Wellbeing & Fitness

Queen Elizabeth Olympic Park: accessibility and Paralympians

At the end of July, the Anniversary Games celebrating a year since the 2012 Olympics and Paralympic Games, took place at the renamed Olympic Park. Disability Horizons new contributor Jo Evans tells all about her experience of visiting the Queen Elizabeth Park Stadium to see the Anniversary Games in action. 

No UK citizen will ever forget the excitement of summer 2012. Bolt, Ennis and Rutherford were quickly followed by names of Paralympians that were to become household – Whitehead, Weir, Peacock, Cockroft.  The momentum of the London Paralympic Games was unprecedented, but could it carry on?

Having missed out on going to the Olympic Stadium last year, I jumped at the chance to get seats for the Anniversary Games. Booking a wheelchair space for the Stadium in the renamed Queen Elizabeth Olympic Park was fast and convenient, unlike for the rest of the country who were trying to get seats to see Bolt!

A couple of weeks before the day, Ticketmaster had emailed me informing me that they had organised Blue Badge parking for all of the people who had booked wheelchair spaces with them. Fantastic, as this cuts the journey time from Oxford in about half if you can drive.

After being terrified at the Sat Nav making my fiancé and I drive through central London, and not helped by the lack of signs, we arrived at the car park to the north west of the Stadium. A shuttle bus had been laid on for everyone, but it was a sunny day, so we opted to walk.Queen Elizabeth Olympic Park - parkmap

The Queen Elizabeth Olympic Park has been downgraded quite a lot – gone are the bright colourful food stands and seating from last summer. All that is left now is a concrete jungle.  However, there were enough ice cream vans and food stands to keep us happy, and after collecting our Go Weir and Go Cockroft signs from the Sainsbury’s volunteers, we took our space in the Stadium.

Wow, it was possibly the best wheelchair space I have ever sat in. The barrier in front of me was sheer so I could see through it if I chose not to rise. We were way above the tier in front of us so no chance of a 6-foot-gorilla-with-a-haystack-on-his-head situation. I could see everything clearly.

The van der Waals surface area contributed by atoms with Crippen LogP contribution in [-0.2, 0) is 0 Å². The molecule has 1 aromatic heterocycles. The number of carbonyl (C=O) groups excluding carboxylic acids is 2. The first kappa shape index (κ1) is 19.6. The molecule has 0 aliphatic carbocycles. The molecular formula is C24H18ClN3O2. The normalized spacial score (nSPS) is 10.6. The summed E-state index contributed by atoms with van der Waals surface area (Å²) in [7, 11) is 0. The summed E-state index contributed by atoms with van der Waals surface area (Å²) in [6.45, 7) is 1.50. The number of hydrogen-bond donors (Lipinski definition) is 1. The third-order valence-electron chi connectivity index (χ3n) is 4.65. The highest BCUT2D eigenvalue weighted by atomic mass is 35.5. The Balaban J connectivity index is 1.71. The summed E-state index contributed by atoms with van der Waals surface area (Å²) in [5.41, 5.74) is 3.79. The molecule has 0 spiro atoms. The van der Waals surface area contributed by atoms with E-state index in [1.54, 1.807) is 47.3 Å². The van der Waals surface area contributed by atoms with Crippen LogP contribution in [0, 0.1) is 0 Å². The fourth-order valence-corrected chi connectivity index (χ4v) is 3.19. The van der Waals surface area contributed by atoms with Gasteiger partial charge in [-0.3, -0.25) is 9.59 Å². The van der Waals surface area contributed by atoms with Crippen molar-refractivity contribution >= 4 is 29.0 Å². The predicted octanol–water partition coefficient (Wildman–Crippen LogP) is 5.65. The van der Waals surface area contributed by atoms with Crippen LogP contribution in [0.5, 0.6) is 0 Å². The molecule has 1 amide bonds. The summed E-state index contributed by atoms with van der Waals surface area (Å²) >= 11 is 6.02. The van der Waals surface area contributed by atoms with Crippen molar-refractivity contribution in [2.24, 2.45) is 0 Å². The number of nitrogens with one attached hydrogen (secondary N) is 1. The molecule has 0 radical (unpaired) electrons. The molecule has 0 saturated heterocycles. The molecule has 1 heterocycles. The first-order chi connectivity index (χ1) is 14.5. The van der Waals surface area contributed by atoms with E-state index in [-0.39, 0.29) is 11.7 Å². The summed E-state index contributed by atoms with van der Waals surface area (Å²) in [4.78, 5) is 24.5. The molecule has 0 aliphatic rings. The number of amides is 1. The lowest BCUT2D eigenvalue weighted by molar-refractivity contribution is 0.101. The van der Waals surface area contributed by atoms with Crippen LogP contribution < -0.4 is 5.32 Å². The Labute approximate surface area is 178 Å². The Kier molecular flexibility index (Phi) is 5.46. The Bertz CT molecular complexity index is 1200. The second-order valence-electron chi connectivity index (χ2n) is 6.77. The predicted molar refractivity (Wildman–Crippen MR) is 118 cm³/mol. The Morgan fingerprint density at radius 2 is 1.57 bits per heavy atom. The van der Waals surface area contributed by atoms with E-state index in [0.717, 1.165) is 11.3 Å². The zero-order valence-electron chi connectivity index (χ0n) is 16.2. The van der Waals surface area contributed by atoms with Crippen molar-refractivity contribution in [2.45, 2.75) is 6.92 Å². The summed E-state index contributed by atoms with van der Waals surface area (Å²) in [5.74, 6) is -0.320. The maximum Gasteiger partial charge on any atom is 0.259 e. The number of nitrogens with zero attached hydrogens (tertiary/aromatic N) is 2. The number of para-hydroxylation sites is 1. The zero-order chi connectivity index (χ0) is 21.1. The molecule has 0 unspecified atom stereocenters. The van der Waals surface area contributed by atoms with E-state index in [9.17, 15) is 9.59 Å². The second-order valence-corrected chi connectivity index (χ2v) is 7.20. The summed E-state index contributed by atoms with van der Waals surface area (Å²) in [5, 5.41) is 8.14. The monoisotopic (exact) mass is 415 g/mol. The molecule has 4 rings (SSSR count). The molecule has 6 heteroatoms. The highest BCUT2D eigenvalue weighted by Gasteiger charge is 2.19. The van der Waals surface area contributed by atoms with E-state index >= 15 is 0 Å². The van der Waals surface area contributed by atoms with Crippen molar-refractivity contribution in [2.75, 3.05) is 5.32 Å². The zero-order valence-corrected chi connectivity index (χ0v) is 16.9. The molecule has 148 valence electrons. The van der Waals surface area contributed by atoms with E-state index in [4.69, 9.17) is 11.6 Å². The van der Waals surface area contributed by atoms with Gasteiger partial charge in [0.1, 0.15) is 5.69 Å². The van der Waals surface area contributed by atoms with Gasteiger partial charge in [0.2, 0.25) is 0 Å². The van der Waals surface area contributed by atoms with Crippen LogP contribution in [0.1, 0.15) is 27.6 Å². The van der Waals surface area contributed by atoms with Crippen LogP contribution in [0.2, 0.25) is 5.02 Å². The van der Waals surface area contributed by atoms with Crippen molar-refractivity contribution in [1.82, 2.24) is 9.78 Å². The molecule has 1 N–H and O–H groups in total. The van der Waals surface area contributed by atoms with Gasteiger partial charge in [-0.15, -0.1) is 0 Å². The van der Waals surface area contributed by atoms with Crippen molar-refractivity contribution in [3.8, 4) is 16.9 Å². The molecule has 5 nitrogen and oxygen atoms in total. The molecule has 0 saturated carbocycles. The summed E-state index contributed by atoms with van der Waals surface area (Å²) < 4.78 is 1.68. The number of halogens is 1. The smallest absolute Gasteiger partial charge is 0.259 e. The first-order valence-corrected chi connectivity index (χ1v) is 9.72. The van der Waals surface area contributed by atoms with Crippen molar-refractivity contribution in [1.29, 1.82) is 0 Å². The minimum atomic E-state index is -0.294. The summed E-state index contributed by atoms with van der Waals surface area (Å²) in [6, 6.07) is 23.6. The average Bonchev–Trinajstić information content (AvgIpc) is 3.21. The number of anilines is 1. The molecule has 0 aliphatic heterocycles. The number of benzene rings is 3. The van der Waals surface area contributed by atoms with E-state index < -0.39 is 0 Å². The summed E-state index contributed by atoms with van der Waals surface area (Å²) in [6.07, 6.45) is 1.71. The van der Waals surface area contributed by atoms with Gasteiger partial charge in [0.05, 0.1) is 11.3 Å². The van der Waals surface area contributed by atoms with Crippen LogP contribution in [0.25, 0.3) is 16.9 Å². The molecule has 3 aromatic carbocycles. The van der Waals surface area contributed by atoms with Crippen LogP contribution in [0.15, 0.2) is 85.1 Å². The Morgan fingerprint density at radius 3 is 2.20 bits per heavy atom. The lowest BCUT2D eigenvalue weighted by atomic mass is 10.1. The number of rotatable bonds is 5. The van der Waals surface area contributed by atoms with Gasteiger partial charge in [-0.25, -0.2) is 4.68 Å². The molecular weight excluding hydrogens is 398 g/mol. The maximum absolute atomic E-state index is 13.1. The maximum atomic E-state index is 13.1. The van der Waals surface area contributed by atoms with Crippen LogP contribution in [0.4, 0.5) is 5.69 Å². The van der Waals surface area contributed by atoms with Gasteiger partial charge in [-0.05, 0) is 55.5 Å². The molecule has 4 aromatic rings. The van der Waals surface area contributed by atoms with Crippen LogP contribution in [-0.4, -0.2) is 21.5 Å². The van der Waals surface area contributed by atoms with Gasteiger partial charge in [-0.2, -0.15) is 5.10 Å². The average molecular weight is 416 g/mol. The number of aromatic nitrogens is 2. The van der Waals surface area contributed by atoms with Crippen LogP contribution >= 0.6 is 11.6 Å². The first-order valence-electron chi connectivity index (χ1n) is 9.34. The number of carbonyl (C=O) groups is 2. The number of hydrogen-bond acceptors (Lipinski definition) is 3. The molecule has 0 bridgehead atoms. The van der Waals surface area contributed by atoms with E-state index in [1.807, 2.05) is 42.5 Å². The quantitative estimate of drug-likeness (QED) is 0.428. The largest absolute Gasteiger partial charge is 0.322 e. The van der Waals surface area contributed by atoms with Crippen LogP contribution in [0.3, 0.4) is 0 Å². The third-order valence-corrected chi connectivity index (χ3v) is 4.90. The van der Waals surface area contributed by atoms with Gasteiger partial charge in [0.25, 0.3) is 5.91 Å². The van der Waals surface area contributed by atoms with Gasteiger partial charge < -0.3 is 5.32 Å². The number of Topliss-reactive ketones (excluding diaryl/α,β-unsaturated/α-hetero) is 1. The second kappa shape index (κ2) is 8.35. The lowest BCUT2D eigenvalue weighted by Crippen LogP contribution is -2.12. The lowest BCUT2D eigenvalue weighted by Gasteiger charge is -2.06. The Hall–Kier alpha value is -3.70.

Queen Elizabeth Olympic Park accessibility and ParalympiansThe venue staff were so helpful, offering to get us anything we needed and taking our picture. The big screens allowed us to watch close up, but with the view we had, for the running events there was no need as we watched the athletes zoom past us. Richard Whitehead did a walking lap of the Stadium before the games began, much to the crowd’s delight.

All the big names were there, Aled Davies, Josie Pearson, Hannah Cockroft, Graeme Ballard, Sophia Warner, David Weir, Jonny Peacock… and a special mention for Richard Whitehead’s gold C3PO blades!

Queen Elizabeth Olympic Park is ideally situated next to Stratford International Station and Westgate Stratford, making it easy to get to and meet up with friends. Wheelchair access is second to none and that can only be credited to the legacy of 2012.

The IPC Championships the previous week filled out a 3,000 seater stadium in Lyon… the Sainsbury’s Anniversary Games filled out a 30,000 seater proving that the Paralympic spirit is still alive and well in London.

Visit the Queen Elizabeth Olympic Park to see details of how to visit the venue and what events are coming up.

By Jo Evans

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We want to make sure that all Disability Horizons readers have as much accessibility information about their chosen destination as possible. So, if you have a trip, whether a holiday or to a night at a music venue, get in touch by emailing us at editor@disabilityhorizons.com, messaging us on Facebook, tweeting us @DHorizons or leaving your comments below.

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